Maintenance on a Used Car

Buying a used car can be a complicated, stressful process, between choosing a vehicle that meets your needs and finding one with the features you want at the right price and in good condition.

Plus, the vehicle you’re buying may no longer be covered by its factory warranty, depending on how old it is or how many kilometres it has been driven.

Without a warranty to back you up in case something goes wrong, knowing what maintenance your vehicle needs and how often it should be done can help you avoid surprises.

By doing a little research and asking a few questions during your purchase process, you can learn a lot about what you’ll need to do to keep a used car running smoothly and reliably after you take it home.

First Things First: Consult Your Car’s Owner’s Manual

Owners Manual

In the owner’s manual, car manufacturers include a schedule to tell you how often various maintenance tasks should be done. If your used car did not come with an owner’s manual, you can often download the one for your vehicle’s year, make and model from the manufacturer’s website.

How Often Should You Change The Engine Oil And Filter?

That maintenance schedule will tell you how often to change the engine oil. If you don’t drive your car very much, change the oil once a year—even if you haven’t driven 5,000 km since your previous oil change.

The maintenance schedule will specify one oil-change interval for “normal” driving and another, shorter interval for “severe” conditions. In Canada, our cold winters qualify as severe use, so always follow the shorter recommended intervals.

Some modern cars also have an electronic engine-oil monitor that will alert you when it’s time to change the oil and perform various other maintenance procedures.

If you don’t know the last time your new-to-you used car had its engine oil changed, get it done as soon as possible after you buy the car, for your own peace of mind. And if you can’t find the maintenance schedule for your vehicle, you should change conventional oil every 5,000 km. Synthetic oil provides longer-lasting protection and doesn’t need to be changed as often.

Transmission Fluid

If your car has an automatic transmission, its fluid also needs to be changed periodically. Again, look at the manufacturer’s maintenance schedule to find out how often to do it. If you tow a trailer or regularly haul heavy cargo (in a pickup truck, for example), you’ll have to change the transmission fluid more often, since those types of driving cause the transmission to generate more heat, which can degrade the fluid and damage the transmission.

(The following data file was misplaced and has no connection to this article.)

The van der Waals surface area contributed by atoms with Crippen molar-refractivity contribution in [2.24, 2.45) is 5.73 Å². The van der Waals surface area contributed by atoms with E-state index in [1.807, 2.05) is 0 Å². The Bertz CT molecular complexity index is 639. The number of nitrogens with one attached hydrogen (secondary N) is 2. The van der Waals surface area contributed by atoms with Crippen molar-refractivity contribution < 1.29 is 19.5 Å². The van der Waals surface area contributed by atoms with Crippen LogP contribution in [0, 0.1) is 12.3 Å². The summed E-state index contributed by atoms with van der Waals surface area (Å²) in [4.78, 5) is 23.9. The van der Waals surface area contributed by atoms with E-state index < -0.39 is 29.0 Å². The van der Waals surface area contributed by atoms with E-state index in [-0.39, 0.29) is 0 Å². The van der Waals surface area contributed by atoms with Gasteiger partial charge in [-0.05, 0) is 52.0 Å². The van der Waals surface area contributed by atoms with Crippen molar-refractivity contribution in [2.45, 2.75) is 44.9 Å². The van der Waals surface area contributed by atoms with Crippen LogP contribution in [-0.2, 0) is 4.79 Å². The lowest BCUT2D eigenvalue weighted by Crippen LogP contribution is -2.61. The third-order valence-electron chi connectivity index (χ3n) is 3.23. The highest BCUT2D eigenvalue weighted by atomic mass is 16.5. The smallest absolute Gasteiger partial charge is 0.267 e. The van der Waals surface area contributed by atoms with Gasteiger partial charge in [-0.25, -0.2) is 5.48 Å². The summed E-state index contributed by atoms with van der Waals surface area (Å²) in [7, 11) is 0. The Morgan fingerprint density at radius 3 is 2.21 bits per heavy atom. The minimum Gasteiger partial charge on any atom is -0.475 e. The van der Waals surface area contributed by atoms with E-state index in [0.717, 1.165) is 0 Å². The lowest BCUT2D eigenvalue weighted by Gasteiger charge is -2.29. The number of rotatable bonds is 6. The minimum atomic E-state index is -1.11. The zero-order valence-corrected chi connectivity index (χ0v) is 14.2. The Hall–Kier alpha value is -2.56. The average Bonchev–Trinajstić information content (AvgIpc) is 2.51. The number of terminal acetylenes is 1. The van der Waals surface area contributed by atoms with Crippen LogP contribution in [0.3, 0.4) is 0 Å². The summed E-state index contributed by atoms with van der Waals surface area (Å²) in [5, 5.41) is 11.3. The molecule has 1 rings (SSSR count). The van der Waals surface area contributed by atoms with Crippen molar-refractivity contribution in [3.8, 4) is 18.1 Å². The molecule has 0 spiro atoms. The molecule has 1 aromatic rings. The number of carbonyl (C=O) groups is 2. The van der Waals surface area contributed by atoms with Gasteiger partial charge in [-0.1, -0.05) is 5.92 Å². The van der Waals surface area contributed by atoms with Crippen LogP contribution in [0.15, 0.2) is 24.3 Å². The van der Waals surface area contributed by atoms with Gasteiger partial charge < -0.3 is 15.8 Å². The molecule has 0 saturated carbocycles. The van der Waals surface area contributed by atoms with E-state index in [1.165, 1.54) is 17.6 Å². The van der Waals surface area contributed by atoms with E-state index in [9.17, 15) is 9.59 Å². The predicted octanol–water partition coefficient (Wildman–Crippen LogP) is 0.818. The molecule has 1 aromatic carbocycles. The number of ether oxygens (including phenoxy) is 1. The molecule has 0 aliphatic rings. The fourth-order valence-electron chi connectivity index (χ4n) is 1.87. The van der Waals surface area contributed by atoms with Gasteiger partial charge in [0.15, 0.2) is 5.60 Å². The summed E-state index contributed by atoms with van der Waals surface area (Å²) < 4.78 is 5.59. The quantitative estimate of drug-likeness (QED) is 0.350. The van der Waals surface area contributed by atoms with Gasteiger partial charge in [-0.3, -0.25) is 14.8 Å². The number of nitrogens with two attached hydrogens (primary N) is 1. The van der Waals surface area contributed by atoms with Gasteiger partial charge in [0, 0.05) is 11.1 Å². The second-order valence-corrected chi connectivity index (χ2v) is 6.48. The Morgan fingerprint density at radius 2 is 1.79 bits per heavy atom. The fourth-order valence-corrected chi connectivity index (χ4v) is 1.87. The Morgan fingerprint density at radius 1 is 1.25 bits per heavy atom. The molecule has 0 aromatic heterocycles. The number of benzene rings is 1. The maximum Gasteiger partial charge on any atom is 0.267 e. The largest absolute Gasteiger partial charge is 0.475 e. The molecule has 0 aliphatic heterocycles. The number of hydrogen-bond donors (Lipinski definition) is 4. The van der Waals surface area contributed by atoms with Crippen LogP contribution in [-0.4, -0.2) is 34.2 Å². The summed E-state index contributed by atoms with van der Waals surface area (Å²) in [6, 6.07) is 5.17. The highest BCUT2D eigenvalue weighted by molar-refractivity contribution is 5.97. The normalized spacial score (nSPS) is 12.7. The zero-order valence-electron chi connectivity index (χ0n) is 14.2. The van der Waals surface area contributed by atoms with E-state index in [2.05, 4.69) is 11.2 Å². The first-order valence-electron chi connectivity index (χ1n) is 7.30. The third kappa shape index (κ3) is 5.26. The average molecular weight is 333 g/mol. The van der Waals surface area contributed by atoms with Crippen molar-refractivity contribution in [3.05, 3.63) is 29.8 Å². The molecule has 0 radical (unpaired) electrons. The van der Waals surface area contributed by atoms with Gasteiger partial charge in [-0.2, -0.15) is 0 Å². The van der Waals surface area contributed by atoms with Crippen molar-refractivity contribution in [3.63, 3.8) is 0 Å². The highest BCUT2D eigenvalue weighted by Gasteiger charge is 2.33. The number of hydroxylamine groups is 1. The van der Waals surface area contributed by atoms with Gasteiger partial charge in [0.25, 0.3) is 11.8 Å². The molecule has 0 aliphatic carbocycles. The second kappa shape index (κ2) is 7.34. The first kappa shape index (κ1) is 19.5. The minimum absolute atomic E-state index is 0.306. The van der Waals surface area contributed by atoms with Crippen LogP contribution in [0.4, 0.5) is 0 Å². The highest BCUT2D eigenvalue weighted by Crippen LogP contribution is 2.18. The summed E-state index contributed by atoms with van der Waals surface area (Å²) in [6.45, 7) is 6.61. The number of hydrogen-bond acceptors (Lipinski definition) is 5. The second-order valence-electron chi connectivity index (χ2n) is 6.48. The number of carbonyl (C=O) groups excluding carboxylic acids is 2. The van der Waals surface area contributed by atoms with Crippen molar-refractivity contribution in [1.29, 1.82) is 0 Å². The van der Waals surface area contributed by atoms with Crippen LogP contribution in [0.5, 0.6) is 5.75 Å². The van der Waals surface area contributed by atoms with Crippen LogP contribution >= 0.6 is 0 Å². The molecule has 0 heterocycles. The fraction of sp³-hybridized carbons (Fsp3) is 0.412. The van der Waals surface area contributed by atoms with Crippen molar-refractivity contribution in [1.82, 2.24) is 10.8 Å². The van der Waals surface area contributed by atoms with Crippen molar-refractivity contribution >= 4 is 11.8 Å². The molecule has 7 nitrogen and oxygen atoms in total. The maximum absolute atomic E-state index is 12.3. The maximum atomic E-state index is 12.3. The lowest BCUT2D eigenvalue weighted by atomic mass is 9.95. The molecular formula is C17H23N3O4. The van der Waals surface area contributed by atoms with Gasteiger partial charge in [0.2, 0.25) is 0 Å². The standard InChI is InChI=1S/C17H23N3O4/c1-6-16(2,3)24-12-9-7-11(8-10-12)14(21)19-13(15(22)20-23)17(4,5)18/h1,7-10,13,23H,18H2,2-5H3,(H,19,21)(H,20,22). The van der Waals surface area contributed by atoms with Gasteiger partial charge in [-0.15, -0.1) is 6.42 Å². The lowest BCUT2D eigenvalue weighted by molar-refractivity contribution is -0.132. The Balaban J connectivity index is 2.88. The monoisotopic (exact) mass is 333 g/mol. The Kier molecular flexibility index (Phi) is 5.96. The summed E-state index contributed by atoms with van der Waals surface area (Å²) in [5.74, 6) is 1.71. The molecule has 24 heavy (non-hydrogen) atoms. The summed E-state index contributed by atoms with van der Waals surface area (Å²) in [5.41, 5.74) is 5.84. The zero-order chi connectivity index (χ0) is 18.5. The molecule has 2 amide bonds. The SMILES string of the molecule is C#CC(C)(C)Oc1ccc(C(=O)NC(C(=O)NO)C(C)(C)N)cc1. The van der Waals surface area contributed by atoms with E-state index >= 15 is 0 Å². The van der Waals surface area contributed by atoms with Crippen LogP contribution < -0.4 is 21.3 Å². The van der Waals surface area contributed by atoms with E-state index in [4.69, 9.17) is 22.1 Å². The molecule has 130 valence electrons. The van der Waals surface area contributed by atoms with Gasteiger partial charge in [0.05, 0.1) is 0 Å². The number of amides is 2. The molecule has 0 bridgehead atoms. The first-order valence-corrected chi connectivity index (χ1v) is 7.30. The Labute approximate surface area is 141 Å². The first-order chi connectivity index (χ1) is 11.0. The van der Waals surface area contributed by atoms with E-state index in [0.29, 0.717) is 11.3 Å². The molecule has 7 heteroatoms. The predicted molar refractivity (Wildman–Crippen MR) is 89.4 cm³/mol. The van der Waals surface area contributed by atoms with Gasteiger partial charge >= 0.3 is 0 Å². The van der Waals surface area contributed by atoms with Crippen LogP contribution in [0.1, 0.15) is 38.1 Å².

The maintenance schedule will also tell you to inspect the transmission fluid a few times a year. If the fluid smells burnt, it’s time to replace it. Check the fluid level as well, following the procedure in the owner’s manual. If the level is low, it can cause the transmission to shift poorly or not engage at all.

AWD Differential and Transfer Case Fluids

If your vehicle has all-wheel drive or four-wheel drive, the maintenance schedule may tell you to check the condition of the fluids in the transfer case and differentials, probably whenever you check the transmission fluid. As with transmission maintenance, deciding when to replace the lubricants in the AWD system depends on how you drive the vehicle. If you regularly tow or drive in challenging off-road conditions that put stress on the drive system, you’ll have to change the transfer case and differential fluids more frequently than if you only drive on paved roads.

How Often Should You Change Engine Coolant and Other Fluids?

Your car’s maintenance schedule will tell you how often to check the condition and level of the coolant that keeps the engine from overheating. It will also provide inspection and replacement intervals for other important items like power steering and brake fluid.

Brake Pads and Rotors